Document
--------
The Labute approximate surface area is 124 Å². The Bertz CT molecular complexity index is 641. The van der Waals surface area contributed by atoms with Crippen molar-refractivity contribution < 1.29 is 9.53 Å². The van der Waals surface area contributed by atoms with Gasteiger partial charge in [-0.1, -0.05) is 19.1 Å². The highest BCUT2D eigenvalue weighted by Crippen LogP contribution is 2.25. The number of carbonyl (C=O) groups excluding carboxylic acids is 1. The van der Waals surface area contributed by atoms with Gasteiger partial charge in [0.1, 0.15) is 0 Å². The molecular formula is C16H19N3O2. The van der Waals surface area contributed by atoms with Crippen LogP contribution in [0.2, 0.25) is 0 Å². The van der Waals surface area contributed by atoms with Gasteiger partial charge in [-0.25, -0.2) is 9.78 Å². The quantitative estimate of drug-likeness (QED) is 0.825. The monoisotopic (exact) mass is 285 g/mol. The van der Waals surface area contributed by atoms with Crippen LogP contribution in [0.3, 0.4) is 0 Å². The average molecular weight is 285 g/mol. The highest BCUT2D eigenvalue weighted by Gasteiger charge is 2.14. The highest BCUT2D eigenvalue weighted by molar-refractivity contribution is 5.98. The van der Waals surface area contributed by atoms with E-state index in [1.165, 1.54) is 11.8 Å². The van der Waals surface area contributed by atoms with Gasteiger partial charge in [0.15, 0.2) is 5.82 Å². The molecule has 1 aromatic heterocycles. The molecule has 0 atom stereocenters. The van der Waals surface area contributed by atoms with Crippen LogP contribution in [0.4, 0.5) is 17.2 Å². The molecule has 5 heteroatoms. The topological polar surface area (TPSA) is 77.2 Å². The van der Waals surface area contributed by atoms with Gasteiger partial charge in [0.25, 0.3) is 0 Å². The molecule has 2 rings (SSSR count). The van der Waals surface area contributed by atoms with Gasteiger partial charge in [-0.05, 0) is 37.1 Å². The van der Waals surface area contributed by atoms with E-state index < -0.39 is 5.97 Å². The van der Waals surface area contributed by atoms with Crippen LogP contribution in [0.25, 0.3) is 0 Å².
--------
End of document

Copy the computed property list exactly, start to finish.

The Labute approximate surface area is 124 Å². The Bertz CT molecular complexity index is 641. The van der Waals surface area contributed by atoms with Crippen molar-refractivity contribution < 1.29 is 9.53 Å². The van der Waals surface area contributed by atoms with Gasteiger partial charge in [-0.1, -0.05) is 19.1 Å². The highest BCUT2D eigenvalue weighted by Crippen LogP contribution is 2.25. The number of carbonyl (C=O) groups excluding carboxylic acids is 1. The van der Waals surface area contributed by atoms with Gasteiger partial charge in [0.1, 0.15) is 0 Å². The molecular formula is C16H19N3O2. The van der Waals surface area contributed by atoms with Crippen LogP contribution in [0.2, 0.25) is 0 Å². The van der Waals surface area contributed by atoms with Gasteiger partial charge in [-0.25, -0.2) is 9.78 Å². The quantitative estimate of drug-likeness (QED) is 0.825. The monoisotopic (exact) mass is 285 g/mol. The van der Waals surface area contributed by atoms with Crippen LogP contribution in [0.3, 0.4) is 0 Å². The average molecular weight is 285 g/mol. The highest BCUT2D eigenvalue weighted by Gasteiger charge is 2.14. The highest BCUT2D eigenvalue weighted by molar-refractivity contribution is 5.98. The van der Waals surface area contributed by atoms with E-state index in [1.165, 1.54) is 11.8 Å². The van der Waals surface area contributed by atoms with Gasteiger partial charge in [0.15, 0.2) is 5.82 Å². The molecule has 1 aromatic heterocycles. The molecule has 0 atom stereocenters. The van der Waals surface area contributed by atoms with Crippen LogP contribution in [0.4, 0.5) is 17.2 Å². The molecule has 5 heteroatoms. The topological polar surface area (TPSA) is 77.2 Å². The van der Waals surface area contributed by atoms with Gasteiger partial charge in [0.25, 0.3) is 0 Å². The molecule has 2 rings (SSSR count). The van der Waals surface area contributed by atoms with Gasteiger partial charge in [-0.05, 0) is 37.1 Å². The van der Waals surface area contributed by atoms with E-state index < -0.39 is 5.97 Å². The van der Waals surface area contributed by atoms with Crippen LogP contribution in [0.25, 0.3) is 0 Å².